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North Korea Turns On the Charm

As part of its PR war against South Korea, Pyongyang hosts a rare influx of foreign visitors. THE KOREAN COLD WAR

By Daniel SneiderStaff writer of The Christian Science Monitor / July 3, 1989


THIS week the hermetic communist nation of North Korea opens its doors to an unprecedented extent. North Korea is hosting the World Youth Festival, an international political, cultural, and sports event expected to bring about 25,000 foreigners to the capital of Pyongyang. Most visitors will come from sympathetic communist and third world nations, but will include many from the West, as well as a limited number of Western journalists.

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This unusual access is a product of North Korea's ongoing competition with its bitter foe in the divided peninsula, South Korea. During the past year the two Koreas have engaged in a fitful dialogue in which both sides have professed their desire for serious negotiations aimed toward unification.

But little real progress has been made in the cold war which has prevailed on the Korean peninsula since the end of the Korean war in 1953.

The week-long festival is Pyongyang's answer to Seoul's hosting of the Olympic Games last summer. The North suffered a major setback when its communist allies refused to follow its call to boycott the Games.

North Korea also seeks to bolster its image with an array of initiatives for dialogue with the South, including inviting student organizations to attend the conference. It has agreed to resume inter-parliamentary talks July 11 with South Korea and to hold separate discussions on exchange visits of families divided by the Korean war.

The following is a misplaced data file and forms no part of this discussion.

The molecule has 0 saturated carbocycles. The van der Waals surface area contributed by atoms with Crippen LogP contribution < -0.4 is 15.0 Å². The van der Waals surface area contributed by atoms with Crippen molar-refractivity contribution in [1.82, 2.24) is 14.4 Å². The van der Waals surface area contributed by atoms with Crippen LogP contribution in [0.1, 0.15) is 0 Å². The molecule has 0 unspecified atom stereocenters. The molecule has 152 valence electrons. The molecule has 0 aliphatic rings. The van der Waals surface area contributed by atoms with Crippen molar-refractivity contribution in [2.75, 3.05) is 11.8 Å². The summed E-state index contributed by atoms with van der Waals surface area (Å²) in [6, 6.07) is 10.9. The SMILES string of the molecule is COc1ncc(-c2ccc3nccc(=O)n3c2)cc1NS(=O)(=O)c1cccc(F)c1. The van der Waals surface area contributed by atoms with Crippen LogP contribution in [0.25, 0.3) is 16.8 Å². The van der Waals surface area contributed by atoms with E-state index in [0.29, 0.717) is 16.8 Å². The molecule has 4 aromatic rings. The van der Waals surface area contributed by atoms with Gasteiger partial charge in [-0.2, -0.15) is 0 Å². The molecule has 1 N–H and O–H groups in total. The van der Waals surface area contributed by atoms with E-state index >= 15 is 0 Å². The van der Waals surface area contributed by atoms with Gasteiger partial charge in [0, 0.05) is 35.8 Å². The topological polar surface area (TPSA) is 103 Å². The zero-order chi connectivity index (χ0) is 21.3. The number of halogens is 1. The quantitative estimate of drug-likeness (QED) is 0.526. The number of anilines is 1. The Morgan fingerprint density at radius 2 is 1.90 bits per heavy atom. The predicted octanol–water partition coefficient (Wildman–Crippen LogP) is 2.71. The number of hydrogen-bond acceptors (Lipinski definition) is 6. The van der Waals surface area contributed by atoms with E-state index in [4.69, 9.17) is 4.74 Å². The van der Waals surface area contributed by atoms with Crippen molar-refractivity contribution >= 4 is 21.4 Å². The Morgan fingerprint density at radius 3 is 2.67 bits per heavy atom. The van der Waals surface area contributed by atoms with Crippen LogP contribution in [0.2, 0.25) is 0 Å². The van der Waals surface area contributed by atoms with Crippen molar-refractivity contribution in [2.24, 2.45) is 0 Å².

Last month senior North Korean leader Ho Dam traveled to Moscow to meet with South Korean opposition leader Kim Young Sam, the first top South Korean political figure to visit the Soviet Union. According to Chung Jey-moon, the national assemblyman who made the initial contact with the North Koreans in Moscow, the meeting was arranged through the offices of the Soviets. Relations between South Korea and the Soviet Union, particularly economic ties, have developed rapidly since last year.

Some South Korean analysts say a successful festival will encourage the North to pursue a more flexible policy. According to this view, North Korea cannot afford to continue its long-standing policy of isolation. The process of reform in the communist world and the need to solve its severe economic problems are forcing more openness.

But for the most part, Pyongyang's moves have been met with skepticism and scorn here in Seoul. The North Korean gestures amount to nothing but ``cosmetic changes,'' President Roh Tae Woo told foreign reporters last week. The show of flexibility, South Korean officials say, will disappear once the Pyongyang festival ends.

North Korea's initiatives are intended to encourage ``leftist agitation inside South Korea,'' President Roh charged, aiming at ``overthrowing the rightful government.''

South Korea has blocked radical students from attending the Pyongyang festival, which Seoul says is a left-wing political affair. Mr. Roh harshly condemned Pyongyang's efforts to cultivate dissidents, students, and opposition politicians as ``black market operations'' intended to avoid ``constructive and open dialogue'' with the government.

Last week the government arrested an opposition member of the National Assembly, a well-known dissident figure, for secretly visiting North Korea last year and holding talks with North Korean leader Kim Il Sung.